The Big Money Heist That Hit The Set Of Sam Raimi's Spider-Man

Ladies and Spider-Men, I have the perfect idea for the next movie starring the web-slinger. Picture this: someone pulls off a heist of Spider-Man suits in an international conspiracy to sell them to collectors, and it takes a thorough investigation to round them back up before too much chaos ensues. It's a way of circling back to the plot of "Spider-Man: Homecoming," wherein the villainous Vulture caused havoc in Peter Parker's life as he aimed to collect stolen high-tech gear. 

Also, for added spice, Batman is involved. 

I have to admit it — I didn't think up this plot all on my own. Instead, I was inspired by a real piece of "Spider-Man" movie history.  

Spider Heist

During production of Sam Raimi's first of three "Spider-Man" films, multiple Spidey costumes disappeared, and at the worst possible time: in the middle of production. You couldn't just go down to the local Joann's Fabrics to get the materials to make replacements for these suits. The fabric was more complicated, made with a detailed design that allowed for a more 3-D look, and were costly to produce. Each were estimated to be worth $50,000. 

Sony wanted those suits back, offering a $25,000 reward for their recovery. The film managed to continue production, thanks creative filming choices that shot around the suits while the costumes could be speedily replaced. The film debuted in 2002 as one of the biggest films of all time, and started the endless obsession over "Spider-Man" costume details for every movie that would come afterwards. 

Meanwhile, the search for the suits continued. It wasn't until 18 months after the theft was pulled off that answers were finally found, thanks to the most classic of mystery clues: a tip called in from an ex-wife of Jeffrey Gustafson, a security guard working for Sony and Warner Bros. at different times from 1996 to 2001. His ex-wife, for motives unknown, decided to point investigators in his direction. The search then expanded, taking them from New York, Texas, Los Angeles, and all the way to Japan. Eventually, four Spider-Man suits were recovered. Three were with collectors, and one was found in the home of Robert Hughes, who was deemed to be Gustafson's conspirator.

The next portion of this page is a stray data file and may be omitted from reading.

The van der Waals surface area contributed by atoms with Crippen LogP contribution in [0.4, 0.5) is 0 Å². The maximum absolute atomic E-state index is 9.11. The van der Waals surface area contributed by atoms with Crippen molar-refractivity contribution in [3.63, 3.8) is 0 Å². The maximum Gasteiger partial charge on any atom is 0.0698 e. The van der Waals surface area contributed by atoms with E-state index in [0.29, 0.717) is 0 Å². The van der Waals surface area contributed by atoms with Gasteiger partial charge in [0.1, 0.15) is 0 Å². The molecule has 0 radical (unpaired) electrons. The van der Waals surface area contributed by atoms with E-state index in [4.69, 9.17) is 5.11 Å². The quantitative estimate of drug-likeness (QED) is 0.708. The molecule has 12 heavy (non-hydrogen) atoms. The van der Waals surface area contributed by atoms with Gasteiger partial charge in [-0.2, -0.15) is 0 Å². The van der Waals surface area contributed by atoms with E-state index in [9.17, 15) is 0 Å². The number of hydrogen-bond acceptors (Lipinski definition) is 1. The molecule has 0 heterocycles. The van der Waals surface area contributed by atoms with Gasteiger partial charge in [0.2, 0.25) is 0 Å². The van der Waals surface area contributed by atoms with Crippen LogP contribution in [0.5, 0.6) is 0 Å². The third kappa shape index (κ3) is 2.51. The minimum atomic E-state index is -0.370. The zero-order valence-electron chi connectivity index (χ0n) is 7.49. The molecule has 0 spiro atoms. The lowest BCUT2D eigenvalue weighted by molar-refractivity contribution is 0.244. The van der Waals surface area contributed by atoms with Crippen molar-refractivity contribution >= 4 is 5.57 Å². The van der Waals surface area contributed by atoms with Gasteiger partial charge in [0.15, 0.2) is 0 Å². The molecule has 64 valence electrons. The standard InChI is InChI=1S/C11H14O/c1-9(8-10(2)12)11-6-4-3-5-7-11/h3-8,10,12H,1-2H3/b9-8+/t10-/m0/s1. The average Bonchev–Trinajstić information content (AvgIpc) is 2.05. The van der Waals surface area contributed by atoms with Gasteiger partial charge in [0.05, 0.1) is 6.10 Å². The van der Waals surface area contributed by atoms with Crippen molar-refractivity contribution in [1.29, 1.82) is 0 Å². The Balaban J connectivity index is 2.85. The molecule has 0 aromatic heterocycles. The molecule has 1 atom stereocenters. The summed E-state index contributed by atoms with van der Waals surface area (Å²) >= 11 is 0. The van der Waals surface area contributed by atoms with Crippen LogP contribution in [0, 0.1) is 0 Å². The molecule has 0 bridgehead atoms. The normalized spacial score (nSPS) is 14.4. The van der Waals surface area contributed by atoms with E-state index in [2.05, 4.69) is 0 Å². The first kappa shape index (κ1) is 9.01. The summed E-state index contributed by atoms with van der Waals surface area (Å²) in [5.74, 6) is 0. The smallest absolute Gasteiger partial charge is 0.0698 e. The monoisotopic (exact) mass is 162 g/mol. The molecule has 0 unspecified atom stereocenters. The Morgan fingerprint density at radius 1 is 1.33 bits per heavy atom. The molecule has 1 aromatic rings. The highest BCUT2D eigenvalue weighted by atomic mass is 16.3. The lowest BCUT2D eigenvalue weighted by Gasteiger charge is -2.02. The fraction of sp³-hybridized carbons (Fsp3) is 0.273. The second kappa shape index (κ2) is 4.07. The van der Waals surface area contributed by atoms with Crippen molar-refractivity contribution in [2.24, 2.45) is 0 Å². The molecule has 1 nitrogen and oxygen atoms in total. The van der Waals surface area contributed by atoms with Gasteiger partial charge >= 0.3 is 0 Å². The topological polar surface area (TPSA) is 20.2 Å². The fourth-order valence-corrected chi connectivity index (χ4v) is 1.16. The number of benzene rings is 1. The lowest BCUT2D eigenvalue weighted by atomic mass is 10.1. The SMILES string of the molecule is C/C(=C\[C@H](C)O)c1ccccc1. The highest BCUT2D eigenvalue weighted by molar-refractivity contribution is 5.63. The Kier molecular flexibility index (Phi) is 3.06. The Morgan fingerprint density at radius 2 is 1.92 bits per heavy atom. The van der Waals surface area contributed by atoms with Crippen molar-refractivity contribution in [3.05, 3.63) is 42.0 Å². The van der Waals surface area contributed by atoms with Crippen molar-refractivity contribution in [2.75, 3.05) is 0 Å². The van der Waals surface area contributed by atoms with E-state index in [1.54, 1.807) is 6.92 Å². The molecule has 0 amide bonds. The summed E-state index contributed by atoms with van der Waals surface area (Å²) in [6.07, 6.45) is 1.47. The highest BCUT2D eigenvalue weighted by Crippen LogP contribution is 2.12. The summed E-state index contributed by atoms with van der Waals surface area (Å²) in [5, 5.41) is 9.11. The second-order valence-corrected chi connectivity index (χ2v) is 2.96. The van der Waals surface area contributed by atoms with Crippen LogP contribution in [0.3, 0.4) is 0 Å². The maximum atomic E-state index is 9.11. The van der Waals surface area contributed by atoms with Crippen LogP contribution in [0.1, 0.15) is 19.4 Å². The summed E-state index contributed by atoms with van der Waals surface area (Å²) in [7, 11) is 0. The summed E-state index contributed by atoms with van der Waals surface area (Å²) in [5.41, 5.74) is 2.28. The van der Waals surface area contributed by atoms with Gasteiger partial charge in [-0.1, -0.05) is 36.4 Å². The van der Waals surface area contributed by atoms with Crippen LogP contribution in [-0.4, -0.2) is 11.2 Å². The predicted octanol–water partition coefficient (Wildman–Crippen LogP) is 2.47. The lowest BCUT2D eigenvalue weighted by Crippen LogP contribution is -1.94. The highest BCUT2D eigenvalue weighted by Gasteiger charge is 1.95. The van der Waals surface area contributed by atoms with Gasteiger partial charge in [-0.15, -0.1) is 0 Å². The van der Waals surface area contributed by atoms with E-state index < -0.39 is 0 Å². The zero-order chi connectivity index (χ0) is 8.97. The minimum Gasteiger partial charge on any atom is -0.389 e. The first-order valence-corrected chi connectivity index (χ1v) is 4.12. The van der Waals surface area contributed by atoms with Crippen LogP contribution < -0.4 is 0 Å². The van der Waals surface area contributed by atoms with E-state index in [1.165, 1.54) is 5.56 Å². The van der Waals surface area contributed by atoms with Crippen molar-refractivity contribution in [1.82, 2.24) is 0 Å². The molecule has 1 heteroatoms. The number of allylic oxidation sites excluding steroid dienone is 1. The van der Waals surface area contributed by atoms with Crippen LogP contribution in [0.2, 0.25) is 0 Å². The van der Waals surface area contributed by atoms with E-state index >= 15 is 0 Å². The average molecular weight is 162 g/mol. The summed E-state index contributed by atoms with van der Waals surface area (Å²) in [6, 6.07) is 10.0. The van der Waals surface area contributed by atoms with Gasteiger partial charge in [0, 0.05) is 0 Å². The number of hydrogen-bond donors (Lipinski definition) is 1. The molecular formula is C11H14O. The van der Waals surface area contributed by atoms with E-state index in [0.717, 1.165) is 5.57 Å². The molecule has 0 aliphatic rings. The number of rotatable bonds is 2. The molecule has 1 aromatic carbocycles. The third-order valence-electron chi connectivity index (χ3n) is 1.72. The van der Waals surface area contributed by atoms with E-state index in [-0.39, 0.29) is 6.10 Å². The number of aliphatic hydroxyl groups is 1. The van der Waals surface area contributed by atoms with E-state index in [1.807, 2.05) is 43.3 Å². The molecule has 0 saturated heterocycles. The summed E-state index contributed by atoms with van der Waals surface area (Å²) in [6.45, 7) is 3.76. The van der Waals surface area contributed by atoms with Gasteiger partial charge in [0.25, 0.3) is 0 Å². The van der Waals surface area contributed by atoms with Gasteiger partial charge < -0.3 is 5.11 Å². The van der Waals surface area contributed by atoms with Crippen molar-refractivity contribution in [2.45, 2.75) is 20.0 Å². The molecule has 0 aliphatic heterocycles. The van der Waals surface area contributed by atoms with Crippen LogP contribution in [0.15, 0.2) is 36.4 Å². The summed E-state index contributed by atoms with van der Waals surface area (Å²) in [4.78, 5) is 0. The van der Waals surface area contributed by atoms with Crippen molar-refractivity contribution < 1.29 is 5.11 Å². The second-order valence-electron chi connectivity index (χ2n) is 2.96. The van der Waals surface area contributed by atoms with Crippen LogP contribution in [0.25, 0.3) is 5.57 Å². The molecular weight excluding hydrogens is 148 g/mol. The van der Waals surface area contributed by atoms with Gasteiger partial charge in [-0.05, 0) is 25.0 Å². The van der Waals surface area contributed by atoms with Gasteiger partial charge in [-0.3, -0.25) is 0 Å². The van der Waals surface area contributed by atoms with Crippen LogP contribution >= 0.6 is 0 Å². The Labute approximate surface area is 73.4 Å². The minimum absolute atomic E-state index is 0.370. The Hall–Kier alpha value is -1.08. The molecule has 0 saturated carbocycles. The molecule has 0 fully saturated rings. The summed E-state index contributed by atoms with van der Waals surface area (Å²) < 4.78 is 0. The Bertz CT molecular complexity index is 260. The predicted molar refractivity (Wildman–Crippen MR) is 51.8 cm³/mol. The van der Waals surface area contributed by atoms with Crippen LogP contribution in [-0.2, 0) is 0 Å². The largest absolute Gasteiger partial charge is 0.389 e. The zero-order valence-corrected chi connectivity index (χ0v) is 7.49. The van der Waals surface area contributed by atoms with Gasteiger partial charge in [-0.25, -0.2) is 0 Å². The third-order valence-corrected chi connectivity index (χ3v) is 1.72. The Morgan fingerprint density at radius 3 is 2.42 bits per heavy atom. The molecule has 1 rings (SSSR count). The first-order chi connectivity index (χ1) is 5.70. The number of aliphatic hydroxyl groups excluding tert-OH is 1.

In the cameo of all cameos, one of Val Kilmer's Batman suits for "Batman Forever," estimated to be worth $150,000, was also recovered in the investigation into the stolen costumes. It had been missing since 1996. 

Hey — Marvel and D.C., this is where you join forces in the ultimate franchise tentpole movie to end all tentpole movies. It writes itself!

Hollywood Thieves

In 2003, Gustafson and Hughes were sentenced. Gustafson plead no contest to the felony of receiving stolen property and received nine months in jail. Hughes was sentenced to a misdemeanor and received probation and community service. Gustafson was also ordered to pay a sizable restitution to one of the collectors he sold the suits to. Prosecutors were not able to prove that the theft of the Batman suit was linked directly linked to Gustafson, but no one ever came forward with other options. 

Theft of props isn't uncommon in Hollywood. Memorabilia sells well, both in legitimate and illegal ways. Pieces of Peter Parker's mentor's suit from the 2008 "Iron Man" film were also stolen in 2018, so the Spider-Boy is in good Marvel company. There are more terrifying prop heists, like when real guns were stolen from "Rambo: First Blood" by Canadian militiamen. A pair of Dorothy's ruby slippers seemingly walked away by means unknown from an exhibit in 2005. 

Sometimes, props just disappear into the great mysterious black holes that are storage units. But, the most common way props and costumes make their way off of sets seems to be by the actors themselves. From Daniel Radcliffe to Chadwick Boseman, some of the people playing movies' greatest heroes have found themselves with sticky fingers when it comes to sneaking away with iconic pieces from their films. 

Even Spider-Man himself is guilty of it. Or, perhaps more flagrantly proud. Tom Holland ("Spider-Man: No Way Home"admitted to taking several props from Marvel movies, including web shooters. 

This proves the old saying to be very true: with great access to Hollywood prop closets comes great temptation to snatch dope memorabilia.